• What’s the Situation?
  • Speak with your yard owner and understand whether they already have a policy in place in case of staff or owners being unable to care for the horses
  • Find a Friend
  • Agree with your yard owner or speak with a friend to put in place measures for the care of your horse. Be sure to check whether whoever is caring for and handling your horse has the correct insurance in place to do so
  • Outline Your Horse’s Routine
  • Create a guide that outlines your horse’s routine; their forage, feed, supplements or any medication they may be on; which rugs you own and any other information that may be specific to your horse
  • Stock Up
  • Make sure that you have enough supplies for your horse. This may include bedding, feed, supplements and any medication they may be on
  • Prepare For Emergencies
  • Create an emergency contact list, including details of your vet and farrier, along with an emergency plan. Make sure whoever is caring for your horse knows who your vet is and what decisions they are allowed to make on your behalf, should you not be contactable
  • Consider Exercise and Turn Out
  • You may need to create an exercise plan which may include the use of a walker, ground work or turn-out schedule. Should your horse be fit and accustomed to high energy feed, a sudden change in routine may be detrimental to them so adjustments should be made gradually. Similarly, if your horse suffers with conditions such as laminitis, exercise and management is key in controlling the disease

Insurance

We have received a number of questions regarding insurance during this challenging time and answered the top 3 below:

  • Am I still insured to ride?
  • Providing you are following the latest UK government advice on exercise and social distancing, you will be covered as normal for any benefits on your policy.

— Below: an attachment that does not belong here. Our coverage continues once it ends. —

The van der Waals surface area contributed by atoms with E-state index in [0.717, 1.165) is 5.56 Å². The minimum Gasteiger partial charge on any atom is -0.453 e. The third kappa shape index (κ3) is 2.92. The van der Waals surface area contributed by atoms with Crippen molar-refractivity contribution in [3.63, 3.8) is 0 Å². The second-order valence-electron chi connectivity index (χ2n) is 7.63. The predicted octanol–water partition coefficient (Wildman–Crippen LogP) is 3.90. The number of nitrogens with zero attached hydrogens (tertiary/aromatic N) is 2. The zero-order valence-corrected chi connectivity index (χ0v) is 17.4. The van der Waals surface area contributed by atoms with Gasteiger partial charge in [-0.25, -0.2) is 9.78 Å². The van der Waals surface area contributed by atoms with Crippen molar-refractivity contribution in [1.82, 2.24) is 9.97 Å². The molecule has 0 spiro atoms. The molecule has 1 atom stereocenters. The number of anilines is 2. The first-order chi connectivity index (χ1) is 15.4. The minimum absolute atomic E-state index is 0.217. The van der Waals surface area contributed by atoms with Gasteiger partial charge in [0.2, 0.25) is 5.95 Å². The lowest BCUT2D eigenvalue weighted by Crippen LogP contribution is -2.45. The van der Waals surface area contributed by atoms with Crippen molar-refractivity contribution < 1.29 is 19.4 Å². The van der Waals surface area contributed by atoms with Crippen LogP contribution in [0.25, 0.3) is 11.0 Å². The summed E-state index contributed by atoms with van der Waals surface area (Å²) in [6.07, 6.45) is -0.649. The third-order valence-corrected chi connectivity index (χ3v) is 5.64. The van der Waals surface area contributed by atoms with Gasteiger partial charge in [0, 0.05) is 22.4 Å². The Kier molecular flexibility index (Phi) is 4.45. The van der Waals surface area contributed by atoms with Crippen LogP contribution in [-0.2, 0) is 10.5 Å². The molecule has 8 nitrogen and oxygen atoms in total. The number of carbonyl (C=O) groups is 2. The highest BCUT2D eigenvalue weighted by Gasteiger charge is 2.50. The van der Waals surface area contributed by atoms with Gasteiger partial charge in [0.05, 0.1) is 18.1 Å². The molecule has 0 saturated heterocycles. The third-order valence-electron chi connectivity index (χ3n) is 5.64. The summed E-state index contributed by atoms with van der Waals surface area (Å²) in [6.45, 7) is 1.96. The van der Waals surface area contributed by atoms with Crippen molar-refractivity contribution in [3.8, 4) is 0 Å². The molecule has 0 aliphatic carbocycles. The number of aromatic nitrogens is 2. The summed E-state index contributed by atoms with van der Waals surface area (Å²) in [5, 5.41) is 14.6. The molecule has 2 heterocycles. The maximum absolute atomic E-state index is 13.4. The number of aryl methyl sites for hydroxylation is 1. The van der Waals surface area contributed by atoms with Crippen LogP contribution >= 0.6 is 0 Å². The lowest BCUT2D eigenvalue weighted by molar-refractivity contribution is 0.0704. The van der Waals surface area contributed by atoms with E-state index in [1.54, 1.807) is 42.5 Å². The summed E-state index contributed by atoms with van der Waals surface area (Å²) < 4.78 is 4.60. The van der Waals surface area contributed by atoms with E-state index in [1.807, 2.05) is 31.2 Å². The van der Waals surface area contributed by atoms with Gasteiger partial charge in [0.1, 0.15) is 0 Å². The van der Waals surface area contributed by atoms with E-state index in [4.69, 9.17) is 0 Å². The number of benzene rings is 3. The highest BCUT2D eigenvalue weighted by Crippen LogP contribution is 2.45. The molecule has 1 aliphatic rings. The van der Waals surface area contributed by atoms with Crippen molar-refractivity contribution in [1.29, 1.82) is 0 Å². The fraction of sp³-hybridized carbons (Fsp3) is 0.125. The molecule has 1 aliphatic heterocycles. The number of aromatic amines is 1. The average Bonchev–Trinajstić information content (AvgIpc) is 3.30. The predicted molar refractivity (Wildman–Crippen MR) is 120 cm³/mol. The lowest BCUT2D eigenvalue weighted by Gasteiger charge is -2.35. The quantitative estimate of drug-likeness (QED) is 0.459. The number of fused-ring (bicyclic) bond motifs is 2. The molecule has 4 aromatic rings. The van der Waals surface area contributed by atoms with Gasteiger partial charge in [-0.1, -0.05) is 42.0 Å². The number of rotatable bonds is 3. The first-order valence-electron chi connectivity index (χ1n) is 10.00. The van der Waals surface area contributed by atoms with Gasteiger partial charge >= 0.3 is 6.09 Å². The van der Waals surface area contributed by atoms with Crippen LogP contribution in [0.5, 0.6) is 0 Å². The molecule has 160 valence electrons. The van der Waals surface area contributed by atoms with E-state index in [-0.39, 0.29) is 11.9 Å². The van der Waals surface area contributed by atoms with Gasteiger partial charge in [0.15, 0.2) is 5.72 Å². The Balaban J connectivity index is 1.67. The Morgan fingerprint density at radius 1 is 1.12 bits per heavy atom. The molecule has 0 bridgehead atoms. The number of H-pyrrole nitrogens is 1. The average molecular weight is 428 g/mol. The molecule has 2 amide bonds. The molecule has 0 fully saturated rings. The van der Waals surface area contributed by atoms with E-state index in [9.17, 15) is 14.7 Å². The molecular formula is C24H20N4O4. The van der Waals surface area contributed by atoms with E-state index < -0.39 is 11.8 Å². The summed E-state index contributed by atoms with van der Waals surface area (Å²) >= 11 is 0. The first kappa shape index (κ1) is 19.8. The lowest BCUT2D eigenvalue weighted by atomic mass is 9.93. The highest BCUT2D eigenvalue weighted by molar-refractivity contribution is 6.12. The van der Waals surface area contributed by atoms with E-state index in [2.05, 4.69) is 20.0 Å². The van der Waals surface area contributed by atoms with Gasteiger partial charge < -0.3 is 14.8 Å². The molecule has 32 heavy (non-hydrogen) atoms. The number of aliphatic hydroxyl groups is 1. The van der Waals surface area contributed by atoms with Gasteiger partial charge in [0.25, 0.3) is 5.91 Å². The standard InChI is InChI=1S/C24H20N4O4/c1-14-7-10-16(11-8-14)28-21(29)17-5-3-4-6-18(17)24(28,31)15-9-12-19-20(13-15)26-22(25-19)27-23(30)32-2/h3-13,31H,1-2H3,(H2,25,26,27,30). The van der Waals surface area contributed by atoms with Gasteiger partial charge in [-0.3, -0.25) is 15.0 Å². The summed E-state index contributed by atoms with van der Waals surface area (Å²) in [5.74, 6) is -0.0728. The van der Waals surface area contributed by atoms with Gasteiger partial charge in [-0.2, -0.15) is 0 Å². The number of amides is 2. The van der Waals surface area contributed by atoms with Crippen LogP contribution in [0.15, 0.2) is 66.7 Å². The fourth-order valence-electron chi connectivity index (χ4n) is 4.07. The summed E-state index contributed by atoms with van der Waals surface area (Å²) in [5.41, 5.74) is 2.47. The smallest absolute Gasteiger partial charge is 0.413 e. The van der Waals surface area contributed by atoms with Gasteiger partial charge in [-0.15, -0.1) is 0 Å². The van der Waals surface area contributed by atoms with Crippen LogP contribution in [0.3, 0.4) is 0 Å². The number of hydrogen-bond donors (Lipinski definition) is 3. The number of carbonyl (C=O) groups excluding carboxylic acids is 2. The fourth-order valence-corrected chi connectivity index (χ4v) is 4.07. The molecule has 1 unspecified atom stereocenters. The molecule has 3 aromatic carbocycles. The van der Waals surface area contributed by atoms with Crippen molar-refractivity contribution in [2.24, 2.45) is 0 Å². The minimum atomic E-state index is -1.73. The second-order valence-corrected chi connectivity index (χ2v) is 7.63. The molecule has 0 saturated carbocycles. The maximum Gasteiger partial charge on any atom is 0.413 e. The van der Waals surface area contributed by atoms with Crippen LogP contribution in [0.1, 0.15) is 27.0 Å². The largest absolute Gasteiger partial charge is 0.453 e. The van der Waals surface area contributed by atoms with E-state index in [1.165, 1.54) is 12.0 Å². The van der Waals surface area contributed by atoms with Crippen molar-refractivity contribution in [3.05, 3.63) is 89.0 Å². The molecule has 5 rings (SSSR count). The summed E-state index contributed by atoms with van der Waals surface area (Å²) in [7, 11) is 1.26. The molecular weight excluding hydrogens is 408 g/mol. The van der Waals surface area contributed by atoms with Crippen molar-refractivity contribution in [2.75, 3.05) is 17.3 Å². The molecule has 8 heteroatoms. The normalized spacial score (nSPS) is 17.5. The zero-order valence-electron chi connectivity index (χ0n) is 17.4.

• What will happen if I cannot get my horse’s annual vaccination done as a result of Covid-19?
  • If your horse was due to have its annual vaccination from 1st March 2020, but couldn’t as a result of Covid-19, we’re giving a 6 month grace period from when this care was due. This means that within this 6 month period we’ll assess claims as if the vaccinations were given within the timescales we require, even if it hasn’t been.
  • Is there anything I can do to help reduce my premiums in this time of uncertainty?
  • Our equine team will be happy to take you through the options you have for reducing your premiums; please call us on 0345 074 2676. One area to consider is the activities your horse is covered for. The things you do with your horse may have changed since the strict social distancing requirements came into force. It may be that your policy currently covers activities that you won’t be carrying out for a little while. If this is the case for you, there is the option of moving to a lower activity group, which usually reduces your premium.

During this time of uncertainty remember to consider your own mental and physical needs, as well as your horse’s. Although it is vital your horse is well kept, your own well-being is just as important.